Equity market valuations look overstretched according to some quarters, prompting financial advisers to move client portfolios to a risk-off position.
Philip Milton, chartered wealth manager for PJ Milton, said too much money is flowing to some of the highest income-paying equities in the UK stockmarket.
Keen to avoid what he sees as the risk of being in a highly concentrated stock market, and due to the poor returns on fixed income, he has been moving out of high-risk bonds and equities into infrastructure investments to diversify his clients' portfolios, so lower risk and maximise income.
He said: "These will provide diversification and uncorrelated exposure away from equities to help conserve capital values as much as producing above-interest income returns for clients."
Mr Milton said he had been "concerned of late" by the fact some of the UK's biggest funds have invested heavily into companies such as AstraZeneca, which recently had a "big negative hit" after it published poor results.
"Did you know that thirty of the eighty-seven funds in the Investment Association's Income sector had Astra as a top 10 holding?
"Twenty-eight had British American Tobacco in that position. The same overpriced stocks have been chased higher, too, both by ‘cheap’ passive, index-tracking funds and exchange-traded funds, and because of the weight of money being subscribed to this sector, often by unsuspecting investors."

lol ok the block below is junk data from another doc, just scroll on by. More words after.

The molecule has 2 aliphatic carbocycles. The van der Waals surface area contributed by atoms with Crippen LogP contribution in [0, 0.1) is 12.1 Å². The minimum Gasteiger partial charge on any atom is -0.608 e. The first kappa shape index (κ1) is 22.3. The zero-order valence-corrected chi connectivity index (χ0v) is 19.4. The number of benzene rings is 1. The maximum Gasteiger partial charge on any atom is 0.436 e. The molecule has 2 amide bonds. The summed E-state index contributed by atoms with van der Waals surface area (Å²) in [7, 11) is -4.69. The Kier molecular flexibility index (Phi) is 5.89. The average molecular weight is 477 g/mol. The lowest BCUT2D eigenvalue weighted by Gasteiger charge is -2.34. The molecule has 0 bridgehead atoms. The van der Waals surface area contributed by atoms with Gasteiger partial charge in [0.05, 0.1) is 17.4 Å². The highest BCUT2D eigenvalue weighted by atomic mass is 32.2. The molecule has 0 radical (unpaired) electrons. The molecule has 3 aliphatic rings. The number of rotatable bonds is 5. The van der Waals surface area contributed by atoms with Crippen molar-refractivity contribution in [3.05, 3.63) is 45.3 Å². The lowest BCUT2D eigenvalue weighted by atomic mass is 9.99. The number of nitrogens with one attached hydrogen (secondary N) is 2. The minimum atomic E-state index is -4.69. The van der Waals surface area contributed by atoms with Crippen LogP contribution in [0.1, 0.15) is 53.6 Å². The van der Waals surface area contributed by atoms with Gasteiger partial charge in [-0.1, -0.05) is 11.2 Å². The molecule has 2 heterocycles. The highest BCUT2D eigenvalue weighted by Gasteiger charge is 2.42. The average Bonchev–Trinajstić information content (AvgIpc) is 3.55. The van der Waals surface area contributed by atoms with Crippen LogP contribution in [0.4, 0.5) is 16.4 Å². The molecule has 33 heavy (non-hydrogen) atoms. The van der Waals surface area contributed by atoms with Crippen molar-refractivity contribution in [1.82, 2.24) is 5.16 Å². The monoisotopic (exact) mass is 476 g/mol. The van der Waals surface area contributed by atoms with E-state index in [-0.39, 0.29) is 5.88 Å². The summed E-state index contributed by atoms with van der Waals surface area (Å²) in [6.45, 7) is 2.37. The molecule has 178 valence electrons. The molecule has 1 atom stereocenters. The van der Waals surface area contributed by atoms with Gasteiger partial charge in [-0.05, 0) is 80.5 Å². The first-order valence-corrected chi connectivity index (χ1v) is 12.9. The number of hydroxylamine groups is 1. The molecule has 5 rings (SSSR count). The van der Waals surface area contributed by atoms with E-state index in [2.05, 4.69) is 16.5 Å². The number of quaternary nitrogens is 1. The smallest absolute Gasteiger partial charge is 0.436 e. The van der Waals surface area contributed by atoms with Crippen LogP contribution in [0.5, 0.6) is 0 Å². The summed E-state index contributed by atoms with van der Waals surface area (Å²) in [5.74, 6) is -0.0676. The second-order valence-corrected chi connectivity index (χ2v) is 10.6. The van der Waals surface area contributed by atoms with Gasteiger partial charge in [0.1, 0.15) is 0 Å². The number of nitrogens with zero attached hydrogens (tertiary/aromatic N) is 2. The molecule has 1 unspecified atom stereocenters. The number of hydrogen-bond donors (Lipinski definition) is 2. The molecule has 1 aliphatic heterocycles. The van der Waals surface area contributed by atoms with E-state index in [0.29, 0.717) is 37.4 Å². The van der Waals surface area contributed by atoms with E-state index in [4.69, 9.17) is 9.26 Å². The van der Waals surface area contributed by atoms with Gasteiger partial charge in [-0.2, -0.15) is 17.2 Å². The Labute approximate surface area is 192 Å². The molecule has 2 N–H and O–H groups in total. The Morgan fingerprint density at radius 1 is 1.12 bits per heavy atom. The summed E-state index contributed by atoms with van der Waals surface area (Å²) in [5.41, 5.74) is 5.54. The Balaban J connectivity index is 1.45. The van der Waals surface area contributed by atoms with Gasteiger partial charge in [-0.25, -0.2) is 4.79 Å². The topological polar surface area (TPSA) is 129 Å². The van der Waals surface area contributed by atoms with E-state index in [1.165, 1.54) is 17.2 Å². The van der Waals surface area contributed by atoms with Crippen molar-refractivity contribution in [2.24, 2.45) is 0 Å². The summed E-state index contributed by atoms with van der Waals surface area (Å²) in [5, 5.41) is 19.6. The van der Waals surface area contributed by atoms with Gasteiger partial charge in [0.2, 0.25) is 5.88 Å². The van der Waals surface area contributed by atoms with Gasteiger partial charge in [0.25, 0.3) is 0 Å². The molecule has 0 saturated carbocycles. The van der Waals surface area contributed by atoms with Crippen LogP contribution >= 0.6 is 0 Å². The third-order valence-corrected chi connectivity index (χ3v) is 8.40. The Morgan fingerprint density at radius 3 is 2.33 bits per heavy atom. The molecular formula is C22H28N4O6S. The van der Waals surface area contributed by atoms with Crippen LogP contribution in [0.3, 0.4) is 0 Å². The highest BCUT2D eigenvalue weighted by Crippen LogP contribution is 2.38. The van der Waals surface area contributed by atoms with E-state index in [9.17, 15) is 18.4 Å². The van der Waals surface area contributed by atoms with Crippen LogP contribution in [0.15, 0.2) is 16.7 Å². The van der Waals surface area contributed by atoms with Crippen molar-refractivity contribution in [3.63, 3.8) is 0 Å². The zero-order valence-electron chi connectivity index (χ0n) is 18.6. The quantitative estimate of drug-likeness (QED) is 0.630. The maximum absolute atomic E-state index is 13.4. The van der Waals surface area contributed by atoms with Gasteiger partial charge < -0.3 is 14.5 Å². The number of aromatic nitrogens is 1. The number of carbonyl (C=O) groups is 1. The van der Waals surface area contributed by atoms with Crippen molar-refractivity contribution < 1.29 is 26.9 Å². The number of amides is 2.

His comments echoed the sentiment of advisers polled by FTAdviser Talking Point, 34 per cent of whom believe equity markets are due a correction soon.
A further 28 per cent of advisers considered equity markets to be "a bit stretched" at the moment.
Only 17 per cent of respondents thought there was a distinct difference between developed markets and emerging markets, with 21 per cent claiming markets were still "good value".
Likewise, fund managers and analysts have warned investors to be canny over valuations.
Stephanie Butcher, fund manager for Invesco Perpetual, commented: "As we have described frequently before, focus on valuation is the over-riding philosophy that informs allocations.
"To our minds over-paying for any asset, whatever its quality, is taking on additional risk."
Tanguy De Lauzon, head of capital markets & asset allocation at Morningstar Investment Management Europe, said: "The question of whether we can trust valuation metrics is a recurring theme across history that stems from the “this time it’s different” mentality.
"We know starting yields are low, growth is modest and valuations are stretched. Hence, even if valuations remain at the outer bounds of normality, the return backdrop is likely to be
lower due to the compressed starting yield.
"The alternative would be for valuations to revert, where we would see negative returns followed by something closer to normality. The point here is to acknowledge is that valuations matter regardless of the stage in the cycle."
Simoney Kyriakou is content plus editor for FTAdviser